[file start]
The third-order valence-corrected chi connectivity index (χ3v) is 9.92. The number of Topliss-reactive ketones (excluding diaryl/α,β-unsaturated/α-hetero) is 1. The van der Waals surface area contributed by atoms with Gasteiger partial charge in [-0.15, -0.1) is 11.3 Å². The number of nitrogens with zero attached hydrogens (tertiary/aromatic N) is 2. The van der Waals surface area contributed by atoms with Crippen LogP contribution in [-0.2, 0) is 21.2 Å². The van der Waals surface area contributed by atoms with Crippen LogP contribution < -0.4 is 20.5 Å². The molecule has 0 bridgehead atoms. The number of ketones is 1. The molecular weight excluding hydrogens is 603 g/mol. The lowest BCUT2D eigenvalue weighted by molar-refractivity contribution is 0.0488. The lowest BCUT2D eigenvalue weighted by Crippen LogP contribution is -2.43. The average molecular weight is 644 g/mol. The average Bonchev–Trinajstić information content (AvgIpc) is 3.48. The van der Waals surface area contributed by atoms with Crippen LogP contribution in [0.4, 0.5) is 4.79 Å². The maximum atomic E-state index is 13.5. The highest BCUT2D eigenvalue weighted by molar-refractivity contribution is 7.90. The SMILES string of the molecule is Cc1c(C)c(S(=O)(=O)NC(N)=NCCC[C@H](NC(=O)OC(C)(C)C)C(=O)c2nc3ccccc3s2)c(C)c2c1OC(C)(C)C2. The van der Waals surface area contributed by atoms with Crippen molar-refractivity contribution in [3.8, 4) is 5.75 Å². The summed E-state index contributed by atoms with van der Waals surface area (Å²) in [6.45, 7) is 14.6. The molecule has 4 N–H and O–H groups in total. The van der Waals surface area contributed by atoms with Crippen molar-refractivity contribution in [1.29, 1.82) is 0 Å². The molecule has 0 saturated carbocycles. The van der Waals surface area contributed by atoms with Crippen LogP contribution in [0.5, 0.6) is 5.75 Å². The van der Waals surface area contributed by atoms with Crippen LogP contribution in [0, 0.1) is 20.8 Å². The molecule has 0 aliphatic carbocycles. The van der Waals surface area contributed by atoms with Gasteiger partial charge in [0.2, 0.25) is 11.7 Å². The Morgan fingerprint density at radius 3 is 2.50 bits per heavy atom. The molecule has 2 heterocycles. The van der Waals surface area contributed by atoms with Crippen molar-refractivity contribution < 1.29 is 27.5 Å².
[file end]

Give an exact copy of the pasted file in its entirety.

The third-order valence-corrected chi connectivity index (χ3v) is 9.92. The number of Topliss-reactive ketones (excluding diaryl/α,β-unsaturated/α-hetero) is 1. The van der Waals surface area contributed by atoms with Gasteiger partial charge in [-0.15, -0.1) is 11.3 Å². The number of nitrogens with zero attached hydrogens (tertiary/aromatic N) is 2. The van der Waals surface area contributed by atoms with Crippen LogP contribution in [-0.2, 0) is 21.2 Å². The van der Waals surface area contributed by atoms with Crippen LogP contribution < -0.4 is 20.5 Å². The molecule has 0 bridgehead atoms. The number of ketones is 1. The molecular weight excluding hydrogens is 603 g/mol. The lowest BCUT2D eigenvalue weighted by molar-refractivity contribution is 0.0488. The lowest BCUT2D eigenvalue weighted by Crippen LogP contribution is -2.43. The average molecular weight is 644 g/mol. The average Bonchev–Trinajstić information content (AvgIpc) is 3.48. The van der Waals surface area contributed by atoms with Crippen LogP contribution in [0.4, 0.5) is 4.79 Å². The maximum atomic E-state index is 13.5. The highest BCUT2D eigenvalue weighted by molar-refractivity contribution is 7.90. The SMILES string of the molecule is Cc1c(C)c(S(=O)(=O)NC(N)=NCCC[C@H](NC(=O)OC(C)(C)C)C(=O)c2nc3ccccc3s2)c(C)c2c1OC(C)(C)C2. The van der Waals surface area contributed by atoms with Crippen molar-refractivity contribution in [3.8, 4) is 5.75 Å². The summed E-state index contributed by atoms with van der Waals surface area (Å²) in [6.45, 7) is 14.6. The molecule has 4 N–H and O–H groups in total. The van der Waals surface area contributed by atoms with Crippen molar-refractivity contribution in [1.29, 1.82) is 0 Å². The molecule has 0 saturated carbocycles. The van der Waals surface area contributed by atoms with Crippen LogP contribution in [0.5, 0.6) is 5.75 Å². The van der Waals surface area contributed by atoms with Crippen LogP contribution in [0, 0.1) is 20.8 Å². The molecule has 0 aliphatic carbocycles. The van der Waals surface area contributed by atoms with Gasteiger partial charge in [0.2, 0.25) is 11.7 Å². The Morgan fingerprint density at radius 3 is 2.50 bits per heavy atom. The molecule has 2 heterocycles. The van der Waals surface area contributed by atoms with Crippen molar-refractivity contribution < 1.29 is 27.5 Å².